20060408, 13:00  #1 
Apr 2006
Aachen, Germany
6_{10} Posts 
A strange new (?) fact about Mersenne factors
I considered prime factors q = 2 k p + 1, q = +/ 1 (mod 8) of Mp, p prime.
The strange thing I found is that for k fixed, about 1/k of all primes q generated this way divide their corresponding Mp. For k = 1 this reflects the fact that every such q divides Mp (for a proof see here: http://primes.utm.edu/notes/proofs/MerDiv2.html), but for bigger k's I have not found any results yet. Note that for k = 2 (mod 4), no such candidates q exist due to the q = +/ 1 (mod 8) condition. Up to now I only have statistical evidence for this fact, but I would like to know whether a) it is well known? b) if so, one can proove it rigorously? I also tried to figure out whether (for k = 3) a criterion could be found that states which of the q's divide Mp. I experimented with moduli of p and prime roots, but I couldn't find a hint. 
20060408, 14:46  #2 
"Nancy"
Aug 2002
Alexandria
2,467 Posts 
This is well known and easily shown with some elementary group theory.
Let p, q be prime, q≡1 (mod p) and q≡±1 (mod 8), 2k=(q1)/p. qMp iff ord_q(2)=p. The subgroup of elements of order p in Z/Zq has p1 elements. Since q≡±1 (mod 8), 2 is a square in Z/Zq. The elements of order p, with p odd, are also squares and there are a total of (q1)/2 squares in Z/Zq. If we assume that 2 behaves randomly wrt the probability of being in a particular subgroup, we would expect that Pr[ord_q(2)=p] is p/((q1)/2) = 1/k. Whether or not 2 behaves randomly in this way is unproven, afaik. See http://www.mersenneforum.org/showthread.php?t=5103 where I asked a related question. Alex Last fiddled with by akruppa on 20060409 at 04:22 Reason: p,q still fubar! 
20060408, 17:42  #3  
Apr 2006
Aachen, Germany
2·3 Posts 
Quote:
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Thanks.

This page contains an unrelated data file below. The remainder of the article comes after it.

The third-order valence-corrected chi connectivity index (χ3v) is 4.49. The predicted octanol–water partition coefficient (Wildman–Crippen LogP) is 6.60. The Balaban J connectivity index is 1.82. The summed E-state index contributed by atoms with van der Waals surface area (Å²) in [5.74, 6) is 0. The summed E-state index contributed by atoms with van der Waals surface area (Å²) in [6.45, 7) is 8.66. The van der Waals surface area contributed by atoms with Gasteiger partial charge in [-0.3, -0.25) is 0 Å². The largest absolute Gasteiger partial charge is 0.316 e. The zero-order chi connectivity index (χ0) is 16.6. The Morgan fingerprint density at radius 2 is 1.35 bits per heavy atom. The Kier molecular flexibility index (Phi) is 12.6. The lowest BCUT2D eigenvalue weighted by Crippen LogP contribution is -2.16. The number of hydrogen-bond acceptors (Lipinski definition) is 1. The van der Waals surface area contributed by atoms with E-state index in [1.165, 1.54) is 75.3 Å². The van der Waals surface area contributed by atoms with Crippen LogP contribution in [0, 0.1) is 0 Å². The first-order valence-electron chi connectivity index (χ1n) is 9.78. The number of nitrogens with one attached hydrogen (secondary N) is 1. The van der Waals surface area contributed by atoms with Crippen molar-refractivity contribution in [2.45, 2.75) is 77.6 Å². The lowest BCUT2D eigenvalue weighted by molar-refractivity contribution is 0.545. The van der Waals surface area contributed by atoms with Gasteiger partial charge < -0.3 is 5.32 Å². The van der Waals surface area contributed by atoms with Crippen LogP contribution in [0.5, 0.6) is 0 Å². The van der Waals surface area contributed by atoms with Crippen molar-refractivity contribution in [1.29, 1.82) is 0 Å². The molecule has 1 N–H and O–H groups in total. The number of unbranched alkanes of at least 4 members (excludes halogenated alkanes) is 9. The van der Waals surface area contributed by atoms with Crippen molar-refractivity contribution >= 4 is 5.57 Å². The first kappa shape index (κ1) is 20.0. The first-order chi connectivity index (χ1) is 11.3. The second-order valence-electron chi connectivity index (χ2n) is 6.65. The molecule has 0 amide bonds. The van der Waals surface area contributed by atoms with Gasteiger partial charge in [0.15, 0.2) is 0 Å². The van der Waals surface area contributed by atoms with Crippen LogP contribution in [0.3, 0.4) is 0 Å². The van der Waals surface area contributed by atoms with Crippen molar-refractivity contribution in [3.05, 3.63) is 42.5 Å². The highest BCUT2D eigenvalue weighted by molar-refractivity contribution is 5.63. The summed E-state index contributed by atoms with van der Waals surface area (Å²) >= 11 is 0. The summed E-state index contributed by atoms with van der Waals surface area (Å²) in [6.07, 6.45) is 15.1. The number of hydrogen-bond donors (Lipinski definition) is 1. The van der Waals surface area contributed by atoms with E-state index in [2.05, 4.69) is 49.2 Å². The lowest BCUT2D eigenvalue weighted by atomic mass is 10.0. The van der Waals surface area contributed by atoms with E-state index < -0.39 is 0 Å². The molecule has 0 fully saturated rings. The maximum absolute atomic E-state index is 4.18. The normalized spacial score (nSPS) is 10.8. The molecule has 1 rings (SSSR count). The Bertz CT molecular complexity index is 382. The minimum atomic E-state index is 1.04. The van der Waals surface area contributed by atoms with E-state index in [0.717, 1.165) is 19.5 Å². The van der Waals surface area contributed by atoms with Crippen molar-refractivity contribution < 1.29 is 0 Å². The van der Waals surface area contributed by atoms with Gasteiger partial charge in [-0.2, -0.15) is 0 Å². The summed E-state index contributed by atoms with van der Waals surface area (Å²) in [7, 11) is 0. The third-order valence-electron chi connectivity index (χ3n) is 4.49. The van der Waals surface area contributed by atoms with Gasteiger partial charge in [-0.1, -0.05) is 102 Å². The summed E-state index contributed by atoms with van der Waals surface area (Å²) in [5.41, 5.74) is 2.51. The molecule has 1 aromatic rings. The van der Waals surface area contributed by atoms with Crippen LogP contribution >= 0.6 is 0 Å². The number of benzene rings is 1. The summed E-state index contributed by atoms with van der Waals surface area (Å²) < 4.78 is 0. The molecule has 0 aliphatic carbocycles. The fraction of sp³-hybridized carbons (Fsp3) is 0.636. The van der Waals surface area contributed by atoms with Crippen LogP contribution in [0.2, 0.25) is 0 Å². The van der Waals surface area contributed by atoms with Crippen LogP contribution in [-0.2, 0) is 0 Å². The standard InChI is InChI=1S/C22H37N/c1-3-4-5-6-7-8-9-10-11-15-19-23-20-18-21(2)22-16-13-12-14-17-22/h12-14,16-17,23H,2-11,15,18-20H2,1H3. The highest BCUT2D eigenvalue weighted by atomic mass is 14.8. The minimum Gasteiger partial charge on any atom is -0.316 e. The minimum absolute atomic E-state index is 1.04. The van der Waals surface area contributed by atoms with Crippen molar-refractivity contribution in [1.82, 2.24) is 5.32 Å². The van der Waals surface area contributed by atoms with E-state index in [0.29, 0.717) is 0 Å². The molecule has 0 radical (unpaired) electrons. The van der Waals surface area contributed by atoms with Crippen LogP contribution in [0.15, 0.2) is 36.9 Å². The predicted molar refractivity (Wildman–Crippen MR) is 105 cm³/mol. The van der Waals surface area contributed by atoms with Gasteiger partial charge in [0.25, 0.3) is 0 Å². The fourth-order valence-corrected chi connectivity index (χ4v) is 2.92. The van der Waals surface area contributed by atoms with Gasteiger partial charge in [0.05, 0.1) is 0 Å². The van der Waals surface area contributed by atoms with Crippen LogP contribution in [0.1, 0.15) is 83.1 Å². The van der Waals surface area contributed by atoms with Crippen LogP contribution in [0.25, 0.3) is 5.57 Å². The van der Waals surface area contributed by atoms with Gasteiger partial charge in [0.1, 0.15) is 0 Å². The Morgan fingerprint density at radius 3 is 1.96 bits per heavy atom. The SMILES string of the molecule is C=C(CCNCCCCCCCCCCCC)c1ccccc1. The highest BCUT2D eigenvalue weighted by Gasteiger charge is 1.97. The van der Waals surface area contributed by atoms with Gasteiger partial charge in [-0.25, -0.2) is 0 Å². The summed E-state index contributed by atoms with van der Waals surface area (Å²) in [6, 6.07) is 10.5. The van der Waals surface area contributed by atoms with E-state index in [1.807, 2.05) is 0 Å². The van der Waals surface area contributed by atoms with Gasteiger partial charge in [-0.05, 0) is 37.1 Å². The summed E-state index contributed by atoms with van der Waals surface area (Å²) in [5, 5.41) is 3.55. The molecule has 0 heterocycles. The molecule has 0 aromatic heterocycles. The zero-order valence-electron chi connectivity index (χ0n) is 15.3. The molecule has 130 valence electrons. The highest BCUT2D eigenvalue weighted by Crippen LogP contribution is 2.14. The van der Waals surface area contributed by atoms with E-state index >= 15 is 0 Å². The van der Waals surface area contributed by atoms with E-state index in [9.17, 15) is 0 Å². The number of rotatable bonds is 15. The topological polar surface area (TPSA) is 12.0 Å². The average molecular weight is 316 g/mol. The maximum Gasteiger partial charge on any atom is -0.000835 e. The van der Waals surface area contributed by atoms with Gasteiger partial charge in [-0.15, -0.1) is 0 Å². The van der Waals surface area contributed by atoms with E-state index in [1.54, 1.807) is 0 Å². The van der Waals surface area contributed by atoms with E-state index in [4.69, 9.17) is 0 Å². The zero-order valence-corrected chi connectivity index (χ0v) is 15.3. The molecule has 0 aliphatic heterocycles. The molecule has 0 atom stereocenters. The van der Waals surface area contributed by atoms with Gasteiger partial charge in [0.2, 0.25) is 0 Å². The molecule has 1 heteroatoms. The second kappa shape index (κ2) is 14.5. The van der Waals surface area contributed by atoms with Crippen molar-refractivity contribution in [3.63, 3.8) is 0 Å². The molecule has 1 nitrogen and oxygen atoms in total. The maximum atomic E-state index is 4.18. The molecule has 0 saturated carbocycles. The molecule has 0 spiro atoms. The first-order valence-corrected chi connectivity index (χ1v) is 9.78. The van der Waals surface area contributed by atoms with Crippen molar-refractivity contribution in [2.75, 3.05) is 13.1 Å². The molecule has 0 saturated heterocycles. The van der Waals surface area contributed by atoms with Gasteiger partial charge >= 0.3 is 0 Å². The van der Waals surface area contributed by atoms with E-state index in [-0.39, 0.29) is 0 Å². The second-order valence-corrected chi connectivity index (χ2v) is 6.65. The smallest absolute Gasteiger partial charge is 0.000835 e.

20060408, 22:43  #4  
"Nancy"
Aug 2002
Alexandria
2467_{10} Posts 
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Sorry, I couldn't explain group theory in a forum, I only know the elementary stuff myself and even that would take far too long to write up. Much better to pick up an introductory text book on algebra. Is there a good text available online somewhere? Alex 

20060408, 23:20  #5  
"Bob Silverman"
Nov 2003
North of Boston
5^{2}×13×23 Posts 
Quote:
shows that almost all primes 'behave randomly' in this sense. In fact, his work shows that there are at most 2 primes that are NOT. 

20060409, 13:36  #6  
Apr 2006
Aachen, Germany
6_{8} Posts 
Quote:
Thanks, Christian 

20060410, 09:32  #7  
"Nancy"
Aug 2002
Alexandria
2467_{10} Posts 
Quote:
Alex 

20060410, 11:03  #8  
"Bob Silverman"
Nov 2003
North of Boston
16463_{8} Posts 
Quote:
every prime, with at most 2 exceptions, was a primitive root i.o. The method extends to showing the same result for subgroups. [my ex would know, but I don't talk to her] 

20060410, 11:16  #9  
Bamboozled!
"𒉺𒌌𒇷𒆷𒀭"
May 2003
Down not across
11,483 Posts 
Quote:
Paul 

20060410, 12:24  #10  
"Bob Silverman"
Nov 2003
North of Boston
5^{2}·13·23 Posts 
Quote:
I have no other contact info. 

20060410, 15:37  #11 
May 2003
11000001011_{2} Posts 
Alex,
The paper in question is called "Artin's conjecture for primitive roots." It is quite fascinating. Basically HeathBrown improves on a previous paper of Gupta and Ram Murty (which said there were finitely many prime counterexamples to Artin's conjecture) by introducing a sieve method to get the number down. The sieve has something to do with the BombieriVinogradov theorem and such. The reason one ends up with 3 primes, I think, arises from some sort of inability to improve an exponent in a bigO equation. If you are still interested in taking a look at this stuff, I recommend googling "Artin's conjecture" along with "primitive." 
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